KABUL, Afghanistan — The United States stepped up pressure on Pakistan Thursday as Defense Secretary Leon Panetta said "we are reaching the limits of our patience" with a nominal ally that continues to provide a safe haven to al-Qaida-linked militants.
It was the latest sign that the U.S. is now getting tougher with Pakistan after years of muting criticism and looking the other way on the premise that an uneasy friendship was better than making the nuclear-armed country an outright enemy. As U.S. forces draw down in neighboring Afghanistan, the Americans appear to be pushing Pakistan harder than ever before to squeeze insurgents who find sanctuary within its borders.
Panetta, in the Afghan capital, told reporters he was visiting Kabul to take stock of progress in the war and discuss plans for the troop drawdown. But he used a press conference to strike across the border instead, saying the Pakistani government needs to do more — and soon — to root out the al-Qaida-linked Haqqani terrorist network.
Panetta repeatedly emphasized U.S. frustration with attackers crossing the border from Pakistan. It is essential that Pakistan stop "allowing terrorists to use their country as a safety net in order to conduct their attacks on our forces," he said alongside Afghan Defense Minister Abdul Rahim Wardak.
"We have made that very clear time and time again and we will continue to do that, but as I said, we are reaching the limits of our patience," Panetta said.
The U.S. clearly wants Pakistan to take on the Haqqanis before the bulk of U.S. troops have left the region by the end of 2014. After that, the Afghans would have more trouble contending with the militants, who carry out large-scale attacks in Kabul and elsewhere.
"There may be an increasing realization within the U.S. government that we have a few more years to really go after this problem and time is running out," said Jeffrey Dressler, an analyst at the Institute for the Study of War in Washington.
Panetta's remarks capped a week of some of the boldest language and actions by the administration against its stated ally. Just a day before, he stood in the capital of Pakistan's arch rival, India, and declared that drone strikes against terror suspects would continue, dismissing Pakistan's claims of sovereignty by noting that U.S. sovereignty was jeopardized by terrorists as well.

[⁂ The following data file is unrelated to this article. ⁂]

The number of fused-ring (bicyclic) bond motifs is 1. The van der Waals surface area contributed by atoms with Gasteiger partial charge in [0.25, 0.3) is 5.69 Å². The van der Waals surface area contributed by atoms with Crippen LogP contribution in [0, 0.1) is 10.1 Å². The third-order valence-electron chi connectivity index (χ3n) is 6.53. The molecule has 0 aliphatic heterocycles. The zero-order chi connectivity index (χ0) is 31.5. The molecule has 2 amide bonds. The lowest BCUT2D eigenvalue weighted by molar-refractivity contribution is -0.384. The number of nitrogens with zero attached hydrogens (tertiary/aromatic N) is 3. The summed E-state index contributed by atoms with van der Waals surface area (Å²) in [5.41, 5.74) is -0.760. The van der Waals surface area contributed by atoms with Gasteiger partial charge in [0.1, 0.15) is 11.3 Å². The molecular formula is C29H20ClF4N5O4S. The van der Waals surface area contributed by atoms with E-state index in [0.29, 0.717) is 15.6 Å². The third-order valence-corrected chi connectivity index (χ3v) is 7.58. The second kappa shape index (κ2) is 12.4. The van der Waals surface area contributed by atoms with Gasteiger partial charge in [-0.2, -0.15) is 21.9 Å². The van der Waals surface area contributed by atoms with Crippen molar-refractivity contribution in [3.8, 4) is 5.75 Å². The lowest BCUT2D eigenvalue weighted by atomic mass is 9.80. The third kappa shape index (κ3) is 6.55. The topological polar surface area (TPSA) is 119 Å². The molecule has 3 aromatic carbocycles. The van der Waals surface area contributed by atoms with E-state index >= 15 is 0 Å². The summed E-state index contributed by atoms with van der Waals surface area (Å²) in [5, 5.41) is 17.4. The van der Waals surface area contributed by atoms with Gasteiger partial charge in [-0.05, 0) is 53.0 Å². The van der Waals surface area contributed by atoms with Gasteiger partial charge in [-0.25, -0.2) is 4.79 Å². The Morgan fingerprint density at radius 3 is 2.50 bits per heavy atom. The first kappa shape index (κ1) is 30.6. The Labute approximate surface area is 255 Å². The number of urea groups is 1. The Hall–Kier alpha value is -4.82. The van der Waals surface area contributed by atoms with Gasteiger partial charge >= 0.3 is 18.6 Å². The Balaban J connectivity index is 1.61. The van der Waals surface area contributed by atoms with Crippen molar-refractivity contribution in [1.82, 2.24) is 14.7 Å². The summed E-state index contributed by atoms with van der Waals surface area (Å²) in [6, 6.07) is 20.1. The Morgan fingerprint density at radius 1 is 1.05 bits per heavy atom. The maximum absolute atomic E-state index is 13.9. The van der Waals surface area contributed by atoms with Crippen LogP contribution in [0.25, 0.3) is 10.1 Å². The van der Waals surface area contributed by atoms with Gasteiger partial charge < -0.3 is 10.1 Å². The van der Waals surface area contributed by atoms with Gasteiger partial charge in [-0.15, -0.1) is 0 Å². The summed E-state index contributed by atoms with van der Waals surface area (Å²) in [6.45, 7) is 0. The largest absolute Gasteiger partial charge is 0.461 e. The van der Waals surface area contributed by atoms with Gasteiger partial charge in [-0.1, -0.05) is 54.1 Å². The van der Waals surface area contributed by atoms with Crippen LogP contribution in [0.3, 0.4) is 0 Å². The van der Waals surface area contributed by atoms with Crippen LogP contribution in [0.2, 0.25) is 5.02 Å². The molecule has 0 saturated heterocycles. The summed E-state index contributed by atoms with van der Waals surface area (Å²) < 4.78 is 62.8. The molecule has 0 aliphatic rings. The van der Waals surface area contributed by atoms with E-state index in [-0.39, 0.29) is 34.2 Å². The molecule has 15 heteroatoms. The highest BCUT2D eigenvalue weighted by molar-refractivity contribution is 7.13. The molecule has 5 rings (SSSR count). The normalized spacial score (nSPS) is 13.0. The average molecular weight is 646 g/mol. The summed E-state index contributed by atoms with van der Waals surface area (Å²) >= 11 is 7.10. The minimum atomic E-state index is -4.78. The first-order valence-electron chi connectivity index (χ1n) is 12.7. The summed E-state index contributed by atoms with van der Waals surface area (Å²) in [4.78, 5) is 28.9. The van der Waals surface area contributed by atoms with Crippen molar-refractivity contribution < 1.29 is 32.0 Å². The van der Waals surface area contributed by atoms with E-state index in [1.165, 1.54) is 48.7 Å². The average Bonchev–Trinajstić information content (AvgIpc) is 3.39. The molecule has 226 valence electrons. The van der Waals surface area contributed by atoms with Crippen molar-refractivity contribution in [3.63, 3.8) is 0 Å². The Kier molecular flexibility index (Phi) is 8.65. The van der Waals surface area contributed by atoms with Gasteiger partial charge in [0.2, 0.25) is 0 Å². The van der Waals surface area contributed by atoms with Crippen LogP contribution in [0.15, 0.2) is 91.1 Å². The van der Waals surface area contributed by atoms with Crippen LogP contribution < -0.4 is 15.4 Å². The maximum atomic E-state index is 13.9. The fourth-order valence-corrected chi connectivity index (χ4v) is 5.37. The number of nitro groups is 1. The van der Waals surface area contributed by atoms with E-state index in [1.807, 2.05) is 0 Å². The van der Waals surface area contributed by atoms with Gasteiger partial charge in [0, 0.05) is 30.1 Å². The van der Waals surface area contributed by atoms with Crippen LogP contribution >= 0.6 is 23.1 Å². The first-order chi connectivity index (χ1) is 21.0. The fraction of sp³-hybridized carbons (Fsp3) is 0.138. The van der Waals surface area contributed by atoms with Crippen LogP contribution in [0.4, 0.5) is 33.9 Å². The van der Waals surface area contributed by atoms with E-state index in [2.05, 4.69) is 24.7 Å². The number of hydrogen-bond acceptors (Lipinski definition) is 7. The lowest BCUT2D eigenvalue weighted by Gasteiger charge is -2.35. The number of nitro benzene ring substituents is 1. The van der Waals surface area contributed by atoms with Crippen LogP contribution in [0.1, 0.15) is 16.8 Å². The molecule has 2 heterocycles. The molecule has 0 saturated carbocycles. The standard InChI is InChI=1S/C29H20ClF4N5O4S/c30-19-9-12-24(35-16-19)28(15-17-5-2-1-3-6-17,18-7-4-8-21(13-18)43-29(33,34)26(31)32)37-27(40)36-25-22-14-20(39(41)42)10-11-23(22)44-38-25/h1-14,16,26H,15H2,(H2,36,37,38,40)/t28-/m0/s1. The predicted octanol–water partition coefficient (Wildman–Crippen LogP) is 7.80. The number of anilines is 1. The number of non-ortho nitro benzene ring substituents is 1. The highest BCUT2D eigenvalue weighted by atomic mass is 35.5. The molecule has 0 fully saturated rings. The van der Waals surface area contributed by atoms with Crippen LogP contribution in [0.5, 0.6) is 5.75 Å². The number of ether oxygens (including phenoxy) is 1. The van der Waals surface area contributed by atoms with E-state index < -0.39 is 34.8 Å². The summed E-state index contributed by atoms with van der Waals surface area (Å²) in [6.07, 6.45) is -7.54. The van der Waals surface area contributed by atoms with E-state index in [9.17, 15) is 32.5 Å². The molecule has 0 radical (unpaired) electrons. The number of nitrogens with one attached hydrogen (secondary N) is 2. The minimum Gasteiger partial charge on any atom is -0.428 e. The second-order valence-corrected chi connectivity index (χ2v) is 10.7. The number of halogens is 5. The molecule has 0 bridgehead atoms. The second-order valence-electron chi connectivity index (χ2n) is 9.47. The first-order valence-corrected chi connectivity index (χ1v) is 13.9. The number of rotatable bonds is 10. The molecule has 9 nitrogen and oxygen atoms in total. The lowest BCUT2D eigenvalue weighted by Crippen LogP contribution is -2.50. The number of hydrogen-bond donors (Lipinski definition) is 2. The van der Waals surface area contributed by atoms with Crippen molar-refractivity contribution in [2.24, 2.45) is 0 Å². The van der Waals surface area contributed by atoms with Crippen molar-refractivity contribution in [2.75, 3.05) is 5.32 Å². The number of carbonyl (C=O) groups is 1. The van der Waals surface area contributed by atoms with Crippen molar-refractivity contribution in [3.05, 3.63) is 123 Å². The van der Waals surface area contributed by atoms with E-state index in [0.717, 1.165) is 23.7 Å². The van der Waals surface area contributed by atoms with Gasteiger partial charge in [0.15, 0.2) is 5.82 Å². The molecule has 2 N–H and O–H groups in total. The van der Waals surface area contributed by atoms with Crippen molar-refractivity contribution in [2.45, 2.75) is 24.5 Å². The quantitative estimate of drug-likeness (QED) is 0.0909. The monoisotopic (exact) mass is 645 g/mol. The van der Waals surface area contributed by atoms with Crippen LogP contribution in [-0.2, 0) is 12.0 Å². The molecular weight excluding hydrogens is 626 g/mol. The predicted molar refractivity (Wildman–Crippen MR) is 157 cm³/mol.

A senior U.S. official acknowledged Thursday that the recent increase in drone strikes on insurgents in Pakistan — targeting mostly al-Qaida but other militants as well — is partly a result of frustration with Islamabad. The official spoke on condition of anonymity to discuss sensitive operations.
And earlier this week, NATO sealed agreements to ship tons of supplies out of Afghanistan through northern and western countries, bypassing Pakistan, which has kept its borders closed to NATO trucks in response to the killing of 24 Pakistani troops by NATO forces.
Perhaps most pointedly, Pakistani President Asif Ali Zardari was not invited until the last minute to the NATO summit that President Barack Obama hosted in Chicago last month, and did not get the private meeting with the U.S. leader that he wanted.
Obama also publicly thanked Central Asian nations and Russia for recent help in war supply. He did not mention Pakistan's years of help doing the same thing before the gates were closed last fall.